These days, modern full stack development is very popular in both small agencies and larger companies with a dedicated technical team. Full stack web engineers work on an entire web stack of technologies including frontend, backend, and server management.
Many people argue that full stack only leads to being a “jack of all trades, master of none”. From a certain point of view this may be true, however skillset is only as important as what can be accomplished with it. Many full stack devs offer value because they can take an idea from conception to launch, and fully comprehend every step of the process.
If you’re thinking of going the the full stack route, then this article is for you. I will explain the general requirements of a full stack developer, what the role entails, and how the skillset can be useful for freelancers/contractors who want to work directly either for clients or in their own projects.
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Full Stack Fundamentals
Modern full stack development has come a long way, as web technology has changed a lot. Full stack requirements should be used as guidelines to consider following. Generally speaking a “stack” represents the technologies running in unison to make a website work. This means frontend code, backend code, a database system, and a web server platform + OS for the server.
The basic tenet of full stack development is to understand all aspects of constructing a website. This does not mean knowledge of design or UI/UX work, although that can greatly improve your viability and work quality.
- For a backend language you’ll want to pick something that can be coupled with a database system. PHP/MySQL is the most common and easiest to learn because it powers many CMS engines like WordPress. Also the LAMP stack is undeniably the most popular web stack today.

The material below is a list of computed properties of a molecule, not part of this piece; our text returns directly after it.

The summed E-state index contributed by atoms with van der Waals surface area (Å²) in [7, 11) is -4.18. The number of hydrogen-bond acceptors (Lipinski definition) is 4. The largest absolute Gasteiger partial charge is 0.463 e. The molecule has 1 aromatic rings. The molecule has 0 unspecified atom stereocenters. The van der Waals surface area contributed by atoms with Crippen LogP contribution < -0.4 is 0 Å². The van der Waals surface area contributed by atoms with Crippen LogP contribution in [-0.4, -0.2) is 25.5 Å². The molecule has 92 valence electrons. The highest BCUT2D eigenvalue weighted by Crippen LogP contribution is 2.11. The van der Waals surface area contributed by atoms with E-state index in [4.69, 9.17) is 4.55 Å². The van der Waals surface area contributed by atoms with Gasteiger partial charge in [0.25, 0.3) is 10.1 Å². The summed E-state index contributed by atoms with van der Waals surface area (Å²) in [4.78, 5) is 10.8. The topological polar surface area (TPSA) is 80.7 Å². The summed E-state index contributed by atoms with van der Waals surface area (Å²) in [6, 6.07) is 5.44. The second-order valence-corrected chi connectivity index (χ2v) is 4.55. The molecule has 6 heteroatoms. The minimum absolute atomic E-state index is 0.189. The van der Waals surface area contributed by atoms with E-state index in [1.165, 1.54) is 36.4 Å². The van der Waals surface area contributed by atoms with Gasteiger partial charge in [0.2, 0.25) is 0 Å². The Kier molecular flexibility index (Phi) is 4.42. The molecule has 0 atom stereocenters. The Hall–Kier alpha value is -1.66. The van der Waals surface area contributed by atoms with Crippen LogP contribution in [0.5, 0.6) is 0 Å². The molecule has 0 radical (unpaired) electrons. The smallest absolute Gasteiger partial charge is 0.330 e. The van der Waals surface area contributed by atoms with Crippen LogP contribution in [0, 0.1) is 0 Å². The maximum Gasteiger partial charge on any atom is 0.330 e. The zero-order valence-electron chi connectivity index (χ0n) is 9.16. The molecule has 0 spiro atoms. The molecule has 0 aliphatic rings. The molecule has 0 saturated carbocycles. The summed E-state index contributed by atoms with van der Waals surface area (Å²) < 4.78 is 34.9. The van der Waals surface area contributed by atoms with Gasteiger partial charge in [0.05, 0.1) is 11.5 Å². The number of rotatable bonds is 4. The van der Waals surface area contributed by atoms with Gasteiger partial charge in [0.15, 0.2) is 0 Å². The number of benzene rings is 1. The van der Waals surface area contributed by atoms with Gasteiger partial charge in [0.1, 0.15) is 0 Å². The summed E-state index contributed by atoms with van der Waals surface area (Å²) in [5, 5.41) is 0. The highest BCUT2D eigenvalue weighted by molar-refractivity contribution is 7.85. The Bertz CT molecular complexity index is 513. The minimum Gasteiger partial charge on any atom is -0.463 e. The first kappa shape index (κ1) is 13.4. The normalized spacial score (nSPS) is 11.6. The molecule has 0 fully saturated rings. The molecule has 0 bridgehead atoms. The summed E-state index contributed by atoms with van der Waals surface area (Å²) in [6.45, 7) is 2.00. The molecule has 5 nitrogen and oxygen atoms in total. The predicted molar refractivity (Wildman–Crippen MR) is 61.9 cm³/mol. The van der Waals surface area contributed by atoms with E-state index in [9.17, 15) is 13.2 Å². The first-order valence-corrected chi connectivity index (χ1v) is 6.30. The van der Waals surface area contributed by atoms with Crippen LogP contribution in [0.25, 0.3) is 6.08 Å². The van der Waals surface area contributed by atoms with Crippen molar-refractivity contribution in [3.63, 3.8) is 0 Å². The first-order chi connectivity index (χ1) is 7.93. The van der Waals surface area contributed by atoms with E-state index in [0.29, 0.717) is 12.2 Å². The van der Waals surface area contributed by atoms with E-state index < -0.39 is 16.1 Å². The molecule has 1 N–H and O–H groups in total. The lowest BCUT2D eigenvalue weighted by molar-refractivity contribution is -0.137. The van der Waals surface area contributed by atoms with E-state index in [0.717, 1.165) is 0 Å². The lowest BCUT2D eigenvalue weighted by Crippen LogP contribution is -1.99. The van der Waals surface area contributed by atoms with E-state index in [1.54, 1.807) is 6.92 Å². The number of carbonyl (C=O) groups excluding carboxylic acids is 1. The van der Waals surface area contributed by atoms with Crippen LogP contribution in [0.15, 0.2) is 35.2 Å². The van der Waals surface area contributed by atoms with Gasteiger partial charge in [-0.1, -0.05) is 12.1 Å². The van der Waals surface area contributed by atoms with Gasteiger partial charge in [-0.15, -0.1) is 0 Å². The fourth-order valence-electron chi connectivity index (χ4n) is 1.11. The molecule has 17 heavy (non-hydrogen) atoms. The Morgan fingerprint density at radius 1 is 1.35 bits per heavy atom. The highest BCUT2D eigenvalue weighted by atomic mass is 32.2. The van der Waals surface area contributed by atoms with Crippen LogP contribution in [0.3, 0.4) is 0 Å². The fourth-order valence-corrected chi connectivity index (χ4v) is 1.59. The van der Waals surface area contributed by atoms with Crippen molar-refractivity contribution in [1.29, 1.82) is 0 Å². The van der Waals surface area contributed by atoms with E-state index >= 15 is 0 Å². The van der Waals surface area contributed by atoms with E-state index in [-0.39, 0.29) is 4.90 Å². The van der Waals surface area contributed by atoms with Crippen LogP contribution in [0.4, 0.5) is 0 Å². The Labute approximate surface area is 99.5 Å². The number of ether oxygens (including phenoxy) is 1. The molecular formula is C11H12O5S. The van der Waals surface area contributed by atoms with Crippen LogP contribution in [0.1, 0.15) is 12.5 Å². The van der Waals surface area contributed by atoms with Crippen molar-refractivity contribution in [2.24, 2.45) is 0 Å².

- Server knowledge could be as simple or as detailed as you like. The absolute basics would be knowledge of a server program like Apache coupled with a database like MySQL or PostgreSQL.
- You might go even further to include knowledge of installing mail servers, or performance tools, such as memcached or Varnish.
A full stack dev should dabble in all three areas with enough knowledge to launch a website independently, and without much help from anyone else.
Technical Depth of Knowledge
A big question about full stack development is how deep to go into each area. Is a full stack engineer really ever a master of anything? Some argue that it’s possible, but that may not be the purpose of going full stack.
Most companies want to hire full stack engineers who have a bit of knowledge everywhere. These engineers may specialize in one area, but they’re able to fill any role when needed.
Devs who are just starting down this path should toy around in all areas learning “just enough” to solve problems as they arise. This gives a real world interpretation to the technologies to see how different problems apply to real projects.
The largest benefit of full stack coding is the ability to build your own applications without working for anyone else.
So how deep should you go into any of these areas? This is entirely up to you, and your answer will probably change over time.